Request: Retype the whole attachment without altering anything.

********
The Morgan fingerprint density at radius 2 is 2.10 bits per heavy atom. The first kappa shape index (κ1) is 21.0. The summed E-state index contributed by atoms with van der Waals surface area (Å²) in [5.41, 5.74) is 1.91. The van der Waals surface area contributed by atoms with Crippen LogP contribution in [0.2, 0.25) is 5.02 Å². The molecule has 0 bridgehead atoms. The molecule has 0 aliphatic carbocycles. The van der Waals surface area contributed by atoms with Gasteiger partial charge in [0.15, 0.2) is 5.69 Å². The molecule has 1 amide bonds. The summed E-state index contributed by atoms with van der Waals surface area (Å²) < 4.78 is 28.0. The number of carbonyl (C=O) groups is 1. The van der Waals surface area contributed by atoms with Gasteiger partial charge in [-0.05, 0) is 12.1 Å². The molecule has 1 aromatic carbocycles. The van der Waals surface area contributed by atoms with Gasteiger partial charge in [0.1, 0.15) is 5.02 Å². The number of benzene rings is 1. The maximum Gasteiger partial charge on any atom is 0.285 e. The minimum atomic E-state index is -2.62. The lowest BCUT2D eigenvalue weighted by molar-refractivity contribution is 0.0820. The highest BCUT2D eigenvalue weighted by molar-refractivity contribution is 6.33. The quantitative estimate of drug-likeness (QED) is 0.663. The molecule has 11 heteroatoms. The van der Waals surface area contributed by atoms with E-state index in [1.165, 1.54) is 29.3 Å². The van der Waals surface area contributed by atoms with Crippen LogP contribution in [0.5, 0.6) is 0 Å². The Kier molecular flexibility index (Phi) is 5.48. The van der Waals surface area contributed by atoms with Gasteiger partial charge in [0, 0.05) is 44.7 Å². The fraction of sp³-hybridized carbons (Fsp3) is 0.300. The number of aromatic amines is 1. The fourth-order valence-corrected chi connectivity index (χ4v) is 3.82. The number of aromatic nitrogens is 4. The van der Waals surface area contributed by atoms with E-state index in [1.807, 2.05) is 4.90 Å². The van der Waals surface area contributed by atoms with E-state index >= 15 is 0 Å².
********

The Morgan fingerprint density at radius 2 is 2.10 bits per heavy atom. The first kappa shape index (κ1) is 21.0. The summed E-state index contributed by atoms with van der Waals surface area (Å²) in [5.41, 5.74) is 1.91. The van der Waals surface area contributed by atoms with Crippen LogP contribution in [0.2, 0.25) is 5.02 Å². The molecule has 0 bridgehead atoms. The molecule has 0 aliphatic carbocycles. The van der Waals surface area contributed by atoms with Gasteiger partial charge in [0.15, 0.2) is 5.69 Å². The molecule has 1 amide bonds. The summed E-state index contributed by atoms with van der Waals surface area (Å²) < 4.78 is 28.0. The number of carbonyl (C=O) groups is 1. The van der Waals surface area contributed by atoms with Gasteiger partial charge in [-0.05, 0) is 12.1 Å². The molecule has 1 aromatic carbocycles. The van der Waals surface area contributed by atoms with Gasteiger partial charge in [0.1, 0.15) is 5.02 Å². The number of benzene rings is 1. The maximum Gasteiger partial charge on any atom is 0.285 e. The minimum atomic E-state index is -2.62. The lowest BCUT2D eigenvalue weighted by molar-refractivity contribution is 0.0820. The highest BCUT2D eigenvalue weighted by molar-refractivity contribution is 6.33. The quantitative estimate of drug-likeness (QED) is 0.663. The molecule has 11 heteroatoms. The van der Waals surface area contributed by atoms with E-state index in [1.165, 1.54) is 29.3 Å². The van der Waals surface area contributed by atoms with Crippen LogP contribution in [0.5, 0.6) is 0 Å². The Kier molecular flexibility index (Phi) is 5.48. The van der Waals surface area contributed by atoms with Gasteiger partial charge in [0, 0.05) is 44.7 Å². The fraction of sp³-hybridized carbons (Fsp3) is 0.300. The number of aromatic amines is 1. The fourth-order valence-corrected chi connectivity index (χ4v) is 3.82. The number of aromatic nitrogens is 4. The van der Waals surface area contributed by atoms with E-state index in [1.807, 2.05) is 4.90 Å². The van der Waals surface area contributed by atoms with E-state index >= 15 is 0 Å².